Mon | Mar 4, 2024

Chanukah is coming!

Published:Sunday | December 3, 2023 | 12:08 AMPaul H. Williams - Sunday Gleaner Writer

FROM THURSDAY, December 7 to Friday, December 15, Jews around the world will observe Chanukah, one of the most important religious holidays in Judaism. It is inspired by the ‘miracle of the Maccabees’ and the ‘miracle of the oil’, collectively known as ‘miracles of light over might’.

The story started after Alexander the Great conquered Jerusalem in 3448 (313 BCE). The Jews lived peacefully under the Greek rulers. When Antiochus III took over the reins of power, he, too, was good to the Jews. But when he was defeated by the Romans and was forced to pay excessive taxes, he passed on the burden to the people. Thus, began a cycle of oppression.

When Antiochus died, and his son Seleuces IV tried to sell the Temple’s treasure to pay the Romans, he was soon killed and his cruel and tyrannical brother, Antiochus Epiphanes, was elevated to rulership. By then, a Jewish Hellenistic movement was gathering traction. Many Jews embraced idolatry and self-worship.

Antiochus took the opportunity of this momentum to unify his Kingdom under a common Greek culture. He banned key Jewish observances, such as circumcision and Shabbat-keeping. He removed Yokanan, the high priest and replaced him with Jason, a Hellenistic Jew. He even sacrificed pigs on the Holy Temple’s altar. This did not go down well with some Jews.

Many Jews openly defied Antiochus and died as matyrs. But when he erected statues of Zeus and demanded that everybody worship them, the Jewish people revolted. In 3621 (140 BCE) the Jews fought a war for their religious freedom. Led by Matityahu and his five sons, a priestly family of the Hasmonean dynasty, the small army called itself the Maccabees, an acronym for a term that means, ‘Who is like you among the powerful, oh Lord?’.

The Maccabees were no match for the most powerful army in the world at the time. But, they won some early battles. The Greeks returned with bigger armies and armoured elephants. The battles became fiercer and the victories more miraculous as the Jews kept on winning.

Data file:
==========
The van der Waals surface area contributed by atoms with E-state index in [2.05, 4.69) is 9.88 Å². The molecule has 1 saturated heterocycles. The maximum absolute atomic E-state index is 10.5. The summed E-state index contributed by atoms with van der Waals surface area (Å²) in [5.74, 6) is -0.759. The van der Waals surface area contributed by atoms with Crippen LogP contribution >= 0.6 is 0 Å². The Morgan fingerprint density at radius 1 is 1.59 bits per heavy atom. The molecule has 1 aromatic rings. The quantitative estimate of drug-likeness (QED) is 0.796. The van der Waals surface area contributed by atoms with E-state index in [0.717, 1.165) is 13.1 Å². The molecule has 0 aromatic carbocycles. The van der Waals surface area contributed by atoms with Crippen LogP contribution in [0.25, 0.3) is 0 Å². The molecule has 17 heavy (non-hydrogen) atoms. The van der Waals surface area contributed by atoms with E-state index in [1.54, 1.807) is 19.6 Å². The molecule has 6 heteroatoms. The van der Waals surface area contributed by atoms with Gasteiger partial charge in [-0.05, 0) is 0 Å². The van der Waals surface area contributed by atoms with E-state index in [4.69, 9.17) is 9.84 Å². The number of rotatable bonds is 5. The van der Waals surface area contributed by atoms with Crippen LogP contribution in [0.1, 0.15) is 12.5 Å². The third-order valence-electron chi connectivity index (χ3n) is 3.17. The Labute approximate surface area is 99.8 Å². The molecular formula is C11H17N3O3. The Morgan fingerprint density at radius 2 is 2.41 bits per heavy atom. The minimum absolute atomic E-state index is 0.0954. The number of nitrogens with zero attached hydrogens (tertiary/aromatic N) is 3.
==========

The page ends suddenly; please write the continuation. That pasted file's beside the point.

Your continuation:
In one case, a woman named Yehudit, who gained entry to a Syrian-Greek base camp, seduced its general, and stunted him with wine and cheese before killing him with his own sword. The Maccabees eventually chased the Greeks out of Jerusalem and declare their independence. Yet, when they entered the recaptured Holy Temple they found a melange of idols, forbidden foods and broken clay objects.

They removed the mess and rededicated the temple, only to come upon a new challenge. The temple’s six-foot menorah (lamp) had to be lit with pure, uncontaminated olive oil, but all the oil in the temple had been deliberately defiled by the Greeks. It would take seven days to get new oil from the orchards of Tekoah, but the Maccabees did not want to wait.

However, they found a jug of pure olive oil, still sealed with the insignia of the high priest, hidden under the floor, And, though it was a jug with just enough oil for one night, it miraculously lasted for eight days. Thus, Chanukah is celebrated as a ‘miracle of light over might’ with Jewish pride and joy. Chanukah is the story of light defying darkness, they say.

It is celebrated in a variety of ways, including the nightly lighting of the menorah, and the recitation of blessings. Menorah is the Hebrew for lamp, and is one of the oldest symbols of Judaism. It consists of nine candle-holders. The number of candles lit per night depends on the number of days into the holidays. And, since the miracle of Chanukah happened with the olive oil in the menorah, only oily foods, such as doughnuts and potato latkes, are eaten during Chanukah. Oil also symbolises the secret wisdom of the Torah known as Kabbalah.

During Chanukah, it is customary to give gelt (money) the children “to teach them to increase in charity and good deeds” and to add to the festive air. The Lubavitcher Rebbe (an influential orthodox rabbi of the 20th century) encouraged the admirable custom of gelt-giving each night of Chanukah, apart from Shabbat (the Sabbath). The most significant night to give is on the fifth night, the first night that there are more flames than darkness.

According to the Jews, Chanukah is a lesson in life, perhaps the most important lesson you will ever learn. One of the sources says, “The miracle of the oil seems minor in comparison to those experienced in battle. Yet, it is the one that we commemorate till this day, because it is somehow the most significant.”